• In 1980, Post Office Telephones became BT. It was almost immediately privatised, and then largely fragmented into a host of commercial providers. What do you think happened to all the customer information it held?
 
• The American National Security Agency has forged links with the major American software manufacturers and persuaded them to ensure that levels of security and encryption in export versions of their software are lower than US versions, thus rendering them easier to "crack".
 
• The government has never explained with any clarity just what their ID Cards are for. Apart from the obvious things like crime and terrorism, there is also the suggestion that they will help avoid identity fraud. To do this, they will have to be linked to the systems of the major banks and other commercial organisations.
 
• We have not given, and cannot give, our consent to many of the surveillance practices that are already common. We have not consented to have our number plates read by cameras; we have not consented to being filmed while walking through the town centre; arrestees do not consent to giving fingerprints and DNA samples. And we think this is a democracy?
 
• The government seem to have turned things on their heads with regard to public services. Once upon a time we all thought that services like libraries, the NHS, the DHSS, passports, legal protection, the national road network etc. were provided for all eligible citizens. But it's in the nature of datasystems to classify people into arbitrary categories. Now the emphasis is increasingly on seeking to identify and exclude anyone whose face (or spending-power or lifestyle or turban) doesn't fit. Exclusion extends to commercial pricing policies. Amazon have been charging different prices for the same goods to different customers - based no doubt on their data profiles.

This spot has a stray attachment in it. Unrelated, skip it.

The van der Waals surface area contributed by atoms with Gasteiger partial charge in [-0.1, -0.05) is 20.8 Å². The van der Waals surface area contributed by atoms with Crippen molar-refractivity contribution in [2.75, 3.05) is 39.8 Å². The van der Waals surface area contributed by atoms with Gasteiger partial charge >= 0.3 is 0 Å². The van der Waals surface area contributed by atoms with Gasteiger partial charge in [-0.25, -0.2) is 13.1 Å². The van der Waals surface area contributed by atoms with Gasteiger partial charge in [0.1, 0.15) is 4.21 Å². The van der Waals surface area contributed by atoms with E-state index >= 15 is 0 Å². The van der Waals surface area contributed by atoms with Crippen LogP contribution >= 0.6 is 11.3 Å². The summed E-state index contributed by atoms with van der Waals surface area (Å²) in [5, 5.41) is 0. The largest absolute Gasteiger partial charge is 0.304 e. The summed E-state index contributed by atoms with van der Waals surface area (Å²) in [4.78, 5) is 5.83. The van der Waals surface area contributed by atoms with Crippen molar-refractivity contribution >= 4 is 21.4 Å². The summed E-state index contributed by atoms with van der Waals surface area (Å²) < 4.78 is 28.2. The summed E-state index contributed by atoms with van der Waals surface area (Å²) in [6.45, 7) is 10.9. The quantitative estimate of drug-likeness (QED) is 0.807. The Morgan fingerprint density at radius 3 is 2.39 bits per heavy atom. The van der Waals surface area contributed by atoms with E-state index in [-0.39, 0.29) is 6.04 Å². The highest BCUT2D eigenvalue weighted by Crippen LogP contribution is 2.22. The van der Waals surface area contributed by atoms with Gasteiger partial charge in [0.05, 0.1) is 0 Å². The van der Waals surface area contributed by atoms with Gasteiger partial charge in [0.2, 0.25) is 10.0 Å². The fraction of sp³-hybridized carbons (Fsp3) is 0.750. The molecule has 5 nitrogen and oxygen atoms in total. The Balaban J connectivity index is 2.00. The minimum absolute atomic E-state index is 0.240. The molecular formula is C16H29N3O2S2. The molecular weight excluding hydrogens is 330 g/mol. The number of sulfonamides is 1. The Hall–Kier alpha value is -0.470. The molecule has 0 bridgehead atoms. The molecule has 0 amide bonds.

WHAT WE CAN'T DO ABOUT IT
• It's not going to go away. People in powerful positions will never pass up the chance to be even more powerful. And knowledge is power
• When any new piece of technology is invented, some tosser will find a use for it. Sometimes that use is beneficial. Sometimes it ain't
• Legislation has its limits. You can make laws that say "it's illegal to hold this or that kind of information, or to hold it for more than a certain length of time". But how do you police it? With great difficulty, that's how.
 
WHAT YOU CAN DO ABOUT IT
• Wear a hoodie, or a big hat
• In the town centre or other public place, take your coat off and carry it sometimes
• Walk with a limp you don't have
• Drive a very dirty car
• Don't buy sat-nav
• Make all your car journeys by back roads, avoiding motorways and trunk roads. Or ride a bike.
• Do all your internet surfing using a proxy server. Easier said than done, unfortunately
• Never send an email read-only receipt
• Never reply to an unsolicited email
• Don't use a mobile phone
• Have just one bank account, withdraw cash from it and don't use a credit, bank or loyalty card. Bank notes don't have chips in them yet
• When they ask you questions, lie like a trooper
• Don't offer yourself to the police as a witness
• Don't tell your doctor any more than he needs to know. Or anyone else for that matter
• Apply for a new passport NOW, before they make you have an ID card as well
• Refuse to carry an ID card when the time comes. If enough of us do so, they'll have a job to prosecute us all
• Register with the free Telephone and Mailing Preference Services. These services will block unwanted 'cold calls' from companies and curtail about 95% of unwanted mail
• Opt out of part of the Electoral Roll. You can remove your details from the section of the Electoral Roll sold to companies for commercial purposes
• Write frequently to your MP and protest about all this surveillance. But use a false name and address
• Don't fly. For foreign holidays your best bet is to travel by coach and ferry
• Don't ever say "I've got nothing to hide, so why should I worry?" In fact, if anyone emails the GOS and says that, he'll find out where you live and come round your house one night. You won't like that. It's precisely because you've got nothing to hide that you should object to being spied upon. If you're so whiter than white, why should you be tagged and listed and registered like a paedophile or a cow? I imagine the Jews in Nazi Germany thought they had nothing to hide, and look what happened to them (cheap, I know, but apposite)
• Quietly resist - by being more intelligent and thoughtful than they are. Just be aware, all the time. If you own a house or a car, if you travel or receive education or get ill or do any of the normal things in life, you'll be giving up information about yourself - it's unavoidable, and not necessarily a bad thing in all cases. But you don't have to make things any easier for the nosy, manipulative b*st*rds
 
And may God help us all. We're going to need it.